There, in that beautiful little Swiss town, I entered the most trying two years of my life. While my classmates were scoring interviews with the likes of UBS, Goldman Sachs, and McKinsey, I could not get a business internship either in Switzerland or Germany. In fact, from the numerous applications I sent out, I got only one interview and the company took the other candidate.
Nowhere. Stuck. I knew I missed something, but I could not tell what it was. Having been a star at Texas A&M, I felt like a complete loser in Switzerland.
Out of sheer luck, I got in touch with a Frankfurt-based value investor, an alumnus who was kind enough to offer me some time to chat. We had a pleasant conversation over coffee in St. Gallen's Altstadt, during which, however, he quickly determined that I lacked all the necessary financial and accounting knowledge to work as an intern for his fund.
Sensing his acute yet accurate judgement, I asked out of desperation: "What kind of skills should I learn that would be valuable to your fund?"
He replied: "You could consider learning Python and programming for machine learning. Technology is coming into value investing as well now."
I felt a knot in my stomach tying up instantly. Words could not describe my frustration and disappointment as I walked home. I called my girlfriend at the time with tears in my eyes, whining to her that the last thing in the world I would want to do is learning how to program again and this investor literally just told me I should learn Python for programming. Beaten and defeated, I went to bed early that day but could not fall asleep.
The next morning, still with cloud in my mind, I bit my teeth and searched for online courses that would teach me
Python. I found a few free resources, managed to install
Python on my Windows laptop, and started programming.
Immediately, I realized that something was different: I did not feel dumbfounded like I felt with
C++. There was no mysterious, magical, scret code flying around the text editor. It was simple. My hello world program (in
Python2 syntax) was 1 line:
print "Hello, world."
With still a lot of uncertainty and fear in me, I told myself that this time, I might actually get somewhere with
Python. And that was the true story to how I started programming.
Coding More and Encountering Deep Learning
I would like to sincerely thank Guido van Rossum and all the core
Python developers because they created a beautiful language that is inviting to those of us who are frightened by
After learning basic Python syntax and some programming concepts with the online book Learn Python the Hard Way and Coursera's Python for Everybody, I gained some confidence in programming. I switched my operating system from Windows to Ubuntu, a popular distro of Linux, as a gesture of committing to coding as a lifestyle.
I didn't fall in love with programming yet. Sometimes, when I encountered a new concept that I could not understand, my fear of computer from 2006 would arise again and I had to give myself time to calm down and get back at the computer screen.
But for a student who felt stuck in his self-pity and stagnated career path, programming was weirdly liberating. And so, even making a useless, buggy text-based game in the terminal was a lovely distraction for me from the boring Economics exams that I had to memorize for.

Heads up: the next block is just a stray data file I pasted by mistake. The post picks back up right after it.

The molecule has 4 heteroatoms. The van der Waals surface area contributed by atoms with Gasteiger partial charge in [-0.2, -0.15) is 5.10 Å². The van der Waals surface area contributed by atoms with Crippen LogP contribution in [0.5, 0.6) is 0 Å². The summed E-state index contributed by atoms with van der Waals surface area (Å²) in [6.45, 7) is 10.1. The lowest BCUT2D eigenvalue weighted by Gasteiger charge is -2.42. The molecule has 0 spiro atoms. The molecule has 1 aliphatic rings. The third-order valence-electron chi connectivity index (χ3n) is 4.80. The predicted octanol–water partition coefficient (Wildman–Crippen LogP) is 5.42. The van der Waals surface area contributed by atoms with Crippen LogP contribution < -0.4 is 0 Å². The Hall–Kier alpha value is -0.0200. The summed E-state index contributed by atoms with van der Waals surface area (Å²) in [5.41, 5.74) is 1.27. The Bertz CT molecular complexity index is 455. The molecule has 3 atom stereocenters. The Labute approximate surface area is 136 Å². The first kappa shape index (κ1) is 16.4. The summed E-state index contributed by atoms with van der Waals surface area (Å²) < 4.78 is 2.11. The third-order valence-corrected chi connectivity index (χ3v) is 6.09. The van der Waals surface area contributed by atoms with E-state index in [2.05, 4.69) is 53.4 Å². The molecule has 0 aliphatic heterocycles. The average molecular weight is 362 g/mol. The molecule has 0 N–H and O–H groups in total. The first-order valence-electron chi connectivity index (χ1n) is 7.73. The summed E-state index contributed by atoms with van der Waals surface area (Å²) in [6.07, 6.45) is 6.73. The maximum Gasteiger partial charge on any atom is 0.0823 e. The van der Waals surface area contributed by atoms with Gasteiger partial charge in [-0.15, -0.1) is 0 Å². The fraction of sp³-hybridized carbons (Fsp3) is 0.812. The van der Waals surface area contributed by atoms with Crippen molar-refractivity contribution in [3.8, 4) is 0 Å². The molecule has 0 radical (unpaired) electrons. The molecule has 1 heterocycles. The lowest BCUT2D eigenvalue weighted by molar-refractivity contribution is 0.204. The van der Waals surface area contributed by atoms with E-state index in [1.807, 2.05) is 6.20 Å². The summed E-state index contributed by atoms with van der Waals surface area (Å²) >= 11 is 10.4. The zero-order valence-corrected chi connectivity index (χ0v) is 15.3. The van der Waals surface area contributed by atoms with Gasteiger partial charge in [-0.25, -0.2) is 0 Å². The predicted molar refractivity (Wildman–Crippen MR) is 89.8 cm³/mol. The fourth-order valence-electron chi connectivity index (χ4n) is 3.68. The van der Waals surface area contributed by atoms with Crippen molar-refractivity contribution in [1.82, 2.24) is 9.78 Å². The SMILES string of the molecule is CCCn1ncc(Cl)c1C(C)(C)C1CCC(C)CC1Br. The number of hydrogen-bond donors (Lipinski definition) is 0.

Without any deliberate purpose, I learned more and more, such as how to dual boot Ubuntu and Windows, how to use the terminal and commandline, and how to write a small script to scrap search results from YouTube and download YouTube videos. The more I wrote, the more fun programming became. I knew no one would use any of the programs I wrote, but I was proud of them anyways.
By the fall of 2016, I made a calculated move of not completing my studies in St. Gallen but instead began my master's studies in Stockholm School of Economics. On the one hand, I wanted to close a long-distance relationship, on the other, I hoped that Scandinavia might offer opportunities to my stagnated career development.
Being the only student in my program who could script in a general-purpose programming language, I went deeper and deeper into it. While my classmates were studying consulting cases, I hacked in my text editor and terminal to render a Hangman Game while learning how to modularize my code. While my classmates were partying and socializing in the evenings, I sat in a basement and continued learning with online math and programming courses. It brought me pride to be the only person who knew something about the magic in a computer among a bunch of business students.
Around this time, I completed MIT's 6.00.1x and 6.00.2x and started doing Harvard's CS50 course, of which I eventually completed 70% of the homework. I love CS50 and its people. To this day, it is still the single best online course of any kind and I recommended it to all my close friends who wished to learn programming.
Soon after, I also discovered Udacity's new program on Deep Learning. Having no clue what deep learning is, I signed up for the course because it sounded cool (nowadays you can learn with free resources like fast.ai). I learned about back propagation, convolutional neural networks, image classification, Long Short-Term Memory (LSTM), and Generative Adversarial Networks (GAN). None of that was easy and I definitely did not manage to do everything on my own. And wow! I could train a "neural network" to recognize digits in images!